Tokyo Olympics: Golfing gods were not with me, says Ashok after finishing fourth
- Ranked 200th in the world, Ashok had stunned the competition that included multiple winners of LPGA titles, a seven-time winner on the Japan Tour and Olympic medallists to finish with 15-under 269.
Putter drawn, Aditi Ashok drew her breath. Four days of being on the leaderboard had come down to this - a birdie on the par-4 18th hole at the Kasumigaseki Country Club. The putter cut through the tense silence and connected softly but a birdie it wasn’t. Grimacing, Ashok made par. She knew an Olympic medal, a first for India in golf, had slipped out of her grasp.
The golfing gods were not with me, said Ashok, after finishing with three-under 68 on the final day. But Ashok said she had given it her all. “I got a really good lie off the tee, I hit the fairway finally and then I had a good club in. So it was a good number too. Only then I thought that, okay, I had a chance to make a birdie,” said Ashok, 23.
“There was bunker and water (hazard) on right but still I gave myself a birdie putt and that putt I think, I mean I wanted to hole it. I gave my best attempt; it just it’s hard to force the issue when you're like 30 feet away.”
Ranked 200th in the world, Ashok had stunned the competition that included multiple winners of LPGA titles, a seven-time winner on the Japan Tour and Olympic medallists to finish with 15-under 269. That was a stroke behind New Zealand’s Lydia Ko and Japanese Mone Inami.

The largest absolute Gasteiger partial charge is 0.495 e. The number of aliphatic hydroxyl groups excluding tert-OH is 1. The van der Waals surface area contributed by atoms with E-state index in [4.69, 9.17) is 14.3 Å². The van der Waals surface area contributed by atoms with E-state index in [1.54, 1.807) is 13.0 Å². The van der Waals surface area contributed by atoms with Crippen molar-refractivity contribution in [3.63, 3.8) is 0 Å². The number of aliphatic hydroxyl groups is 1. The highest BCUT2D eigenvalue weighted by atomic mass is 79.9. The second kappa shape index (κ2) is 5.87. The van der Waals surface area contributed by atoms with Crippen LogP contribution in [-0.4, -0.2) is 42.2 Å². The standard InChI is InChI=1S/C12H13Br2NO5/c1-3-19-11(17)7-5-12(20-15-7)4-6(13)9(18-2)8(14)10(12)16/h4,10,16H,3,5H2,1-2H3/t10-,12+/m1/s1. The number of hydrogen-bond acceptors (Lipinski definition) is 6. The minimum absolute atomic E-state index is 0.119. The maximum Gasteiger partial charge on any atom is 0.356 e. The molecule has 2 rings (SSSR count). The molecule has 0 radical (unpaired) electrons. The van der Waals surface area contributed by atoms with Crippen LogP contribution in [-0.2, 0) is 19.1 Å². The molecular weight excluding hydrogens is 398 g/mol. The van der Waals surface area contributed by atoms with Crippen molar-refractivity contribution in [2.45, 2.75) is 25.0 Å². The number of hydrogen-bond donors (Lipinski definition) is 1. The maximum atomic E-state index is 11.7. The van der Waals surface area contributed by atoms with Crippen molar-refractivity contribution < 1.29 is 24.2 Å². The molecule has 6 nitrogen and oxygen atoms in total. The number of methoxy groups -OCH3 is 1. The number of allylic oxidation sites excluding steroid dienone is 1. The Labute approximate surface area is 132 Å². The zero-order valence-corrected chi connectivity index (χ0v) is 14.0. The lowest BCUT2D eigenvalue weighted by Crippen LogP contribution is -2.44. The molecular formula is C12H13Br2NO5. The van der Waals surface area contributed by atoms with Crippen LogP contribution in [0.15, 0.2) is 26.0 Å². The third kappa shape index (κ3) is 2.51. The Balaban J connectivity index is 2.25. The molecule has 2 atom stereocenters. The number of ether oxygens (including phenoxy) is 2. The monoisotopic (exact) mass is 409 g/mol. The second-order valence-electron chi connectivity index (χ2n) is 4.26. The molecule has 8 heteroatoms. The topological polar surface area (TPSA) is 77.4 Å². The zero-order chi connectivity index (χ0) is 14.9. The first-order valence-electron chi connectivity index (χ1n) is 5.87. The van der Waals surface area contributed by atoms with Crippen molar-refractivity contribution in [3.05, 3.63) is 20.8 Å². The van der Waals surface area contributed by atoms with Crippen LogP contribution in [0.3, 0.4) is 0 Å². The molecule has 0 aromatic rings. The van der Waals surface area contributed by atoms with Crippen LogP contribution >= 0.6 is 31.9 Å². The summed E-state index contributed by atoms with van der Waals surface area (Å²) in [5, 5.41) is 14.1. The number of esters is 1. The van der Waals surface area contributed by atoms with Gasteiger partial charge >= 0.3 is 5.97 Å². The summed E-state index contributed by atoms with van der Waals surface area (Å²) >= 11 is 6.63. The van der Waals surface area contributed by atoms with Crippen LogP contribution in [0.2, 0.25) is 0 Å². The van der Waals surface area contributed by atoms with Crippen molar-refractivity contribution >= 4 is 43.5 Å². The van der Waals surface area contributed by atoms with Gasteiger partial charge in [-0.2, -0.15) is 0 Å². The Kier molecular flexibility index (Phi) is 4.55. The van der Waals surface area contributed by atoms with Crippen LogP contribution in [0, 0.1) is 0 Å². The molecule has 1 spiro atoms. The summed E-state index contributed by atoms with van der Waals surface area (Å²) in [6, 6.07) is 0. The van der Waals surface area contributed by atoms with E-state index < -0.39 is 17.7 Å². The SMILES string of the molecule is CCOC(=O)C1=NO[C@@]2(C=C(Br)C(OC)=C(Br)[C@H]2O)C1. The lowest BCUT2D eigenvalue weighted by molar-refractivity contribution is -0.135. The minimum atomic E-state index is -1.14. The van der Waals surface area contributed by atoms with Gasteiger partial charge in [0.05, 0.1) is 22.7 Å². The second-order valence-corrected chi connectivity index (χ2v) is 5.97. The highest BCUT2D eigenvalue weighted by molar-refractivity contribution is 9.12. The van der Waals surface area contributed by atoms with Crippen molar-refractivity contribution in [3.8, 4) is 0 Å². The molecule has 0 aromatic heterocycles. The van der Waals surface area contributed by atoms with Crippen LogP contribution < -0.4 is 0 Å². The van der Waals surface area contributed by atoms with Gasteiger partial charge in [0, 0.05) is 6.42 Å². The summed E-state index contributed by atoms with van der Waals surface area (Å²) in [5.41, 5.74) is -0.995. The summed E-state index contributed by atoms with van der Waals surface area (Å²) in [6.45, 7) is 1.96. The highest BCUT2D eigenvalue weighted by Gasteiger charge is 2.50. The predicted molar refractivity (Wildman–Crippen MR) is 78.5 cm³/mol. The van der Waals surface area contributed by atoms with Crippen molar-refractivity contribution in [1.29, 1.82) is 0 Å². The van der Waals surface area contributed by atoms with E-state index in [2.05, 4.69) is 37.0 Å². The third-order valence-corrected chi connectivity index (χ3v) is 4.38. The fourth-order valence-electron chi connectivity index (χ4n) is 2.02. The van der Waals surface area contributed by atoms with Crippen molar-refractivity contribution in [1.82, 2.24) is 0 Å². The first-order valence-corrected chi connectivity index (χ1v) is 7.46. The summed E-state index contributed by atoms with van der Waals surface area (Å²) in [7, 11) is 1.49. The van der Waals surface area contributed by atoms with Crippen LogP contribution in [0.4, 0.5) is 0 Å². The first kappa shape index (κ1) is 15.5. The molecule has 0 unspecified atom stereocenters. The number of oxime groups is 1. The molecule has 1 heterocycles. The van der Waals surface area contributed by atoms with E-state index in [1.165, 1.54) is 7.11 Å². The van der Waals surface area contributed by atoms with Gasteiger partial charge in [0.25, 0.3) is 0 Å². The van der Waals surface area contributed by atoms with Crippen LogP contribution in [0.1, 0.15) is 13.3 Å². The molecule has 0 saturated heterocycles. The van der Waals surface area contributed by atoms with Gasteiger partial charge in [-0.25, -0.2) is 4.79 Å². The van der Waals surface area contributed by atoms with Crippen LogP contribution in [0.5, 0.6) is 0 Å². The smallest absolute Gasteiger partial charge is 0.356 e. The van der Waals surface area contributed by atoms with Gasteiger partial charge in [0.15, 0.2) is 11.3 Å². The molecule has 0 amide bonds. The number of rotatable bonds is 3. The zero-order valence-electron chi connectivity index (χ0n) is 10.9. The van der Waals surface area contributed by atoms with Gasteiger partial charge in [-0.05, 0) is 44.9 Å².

Ko is a former world No. 1 with 16 titles and had won silver in Rio 2016. Inami is a seven-time winner on the Japan LPGA Tour. Inami won the play-off to take silver with gold medallist and world No. 1 Nelly Korda of the USA ending a stroke ahead, on 17-under 267. Nelly’s sister Jessica, winner of six titles on the LPGA Tour, finished tied 15th.
Not many had expected her to be in this group and that is why Ashok, sole second after three rounds, generated more interest among the leading pack than the others. Many in India were awake at 3am on a weekend to follow the final day.
Another day, another tournament Ashok, 23, would have taken the fourth place finish, even be happy. But though the list of Indian fourth finishers increased by one on Saturday, it wasn’t a club Ashok said she wanted to join. “But I guess I’ve joined it. But no, I think it’s good, just even top 5 or top 10 at an Olympics is really good,” Ashok told PTI.
Inami, who zoomed into contention for gold with a brilliant final round of 65, had nine birdies but she dropped shots on the second, sixth and 18th holes.
Ashok had walked toe-to-toe with Korda and Ko. She had birdies on the fifth, sixth, eighth, 13th and 14th holes but had bogeyed on the ninth and 11th. On a day when play was stopped for 45 minutes because of rain - the tee-off times were brought forward to get the round done before a tropical storm hit - Ashok and Lydia were in a close race for the bronze. The New Zealander dropped a shot on 16th but recovered with a birdie on the 17th. Ashok couldn’t.
“Even the 17th was perfect. I hit it exactly with the speed I wanted, the line I wanted. Maybe I made too many (birdies) through the four rounds. The golfing gods were like, okay, we're not going to give her this one. But no, I just tried my best,” she said.
Ashok’s mother, Maheshwari carried her bags in Tokyo. In Rio, where she had two great rounds but finished 41st, it was her father Ashok Gudlamani. “It was an incredible experience,” she said, of her parents walking the course at successive Olympics.